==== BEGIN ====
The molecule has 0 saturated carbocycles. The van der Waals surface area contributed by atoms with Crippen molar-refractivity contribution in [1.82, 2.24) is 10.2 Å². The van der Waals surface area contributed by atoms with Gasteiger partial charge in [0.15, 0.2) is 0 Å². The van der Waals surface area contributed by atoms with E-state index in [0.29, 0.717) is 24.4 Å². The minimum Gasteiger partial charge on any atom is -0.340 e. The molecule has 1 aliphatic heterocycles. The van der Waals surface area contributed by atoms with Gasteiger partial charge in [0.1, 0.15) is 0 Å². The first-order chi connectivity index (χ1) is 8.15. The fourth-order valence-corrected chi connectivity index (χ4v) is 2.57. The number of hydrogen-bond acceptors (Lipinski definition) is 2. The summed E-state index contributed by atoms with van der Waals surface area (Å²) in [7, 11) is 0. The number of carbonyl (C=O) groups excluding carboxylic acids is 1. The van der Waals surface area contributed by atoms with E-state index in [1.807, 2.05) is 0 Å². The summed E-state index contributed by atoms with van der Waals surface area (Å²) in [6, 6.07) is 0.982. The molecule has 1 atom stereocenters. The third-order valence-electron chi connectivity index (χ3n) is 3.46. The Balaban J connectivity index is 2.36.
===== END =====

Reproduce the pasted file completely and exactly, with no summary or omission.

The molecule has 0 saturated carbocycles. The van der Waals surface area contributed by atoms with Crippen molar-refractivity contribution in [1.82, 2.24) is 10.2 Å². The van der Waals surface area contributed by atoms with Gasteiger partial charge in [0.15, 0.2) is 0 Å². The van der Waals surface area contributed by atoms with E-state index in [0.29, 0.717) is 24.4 Å². The minimum Gasteiger partial charge on any atom is -0.340 e. The molecule has 1 aliphatic heterocycles. The van der Waals surface area contributed by atoms with Gasteiger partial charge in [0.1, 0.15) is 0 Å². The first-order chi connectivity index (χ1) is 8.15. The fourth-order valence-corrected chi connectivity index (χ4v) is 2.57. The number of hydrogen-bond acceptors (Lipinski definition) is 2. The summed E-state index contributed by atoms with van der Waals surface area (Å²) in [7, 11) is 0. The number of carbonyl (C=O) groups excluding carboxylic acids is 1. The van der Waals surface area contributed by atoms with E-state index in [1.807, 2.05) is 0 Å². The summed E-state index contributed by atoms with van der Waals surface area (Å²) in [6, 6.07) is 0.982. The molecule has 1 atom stereocenters. The third-order valence-electron chi connectivity index (χ3n) is 3.46. The Balaban J connectivity index is 2.36.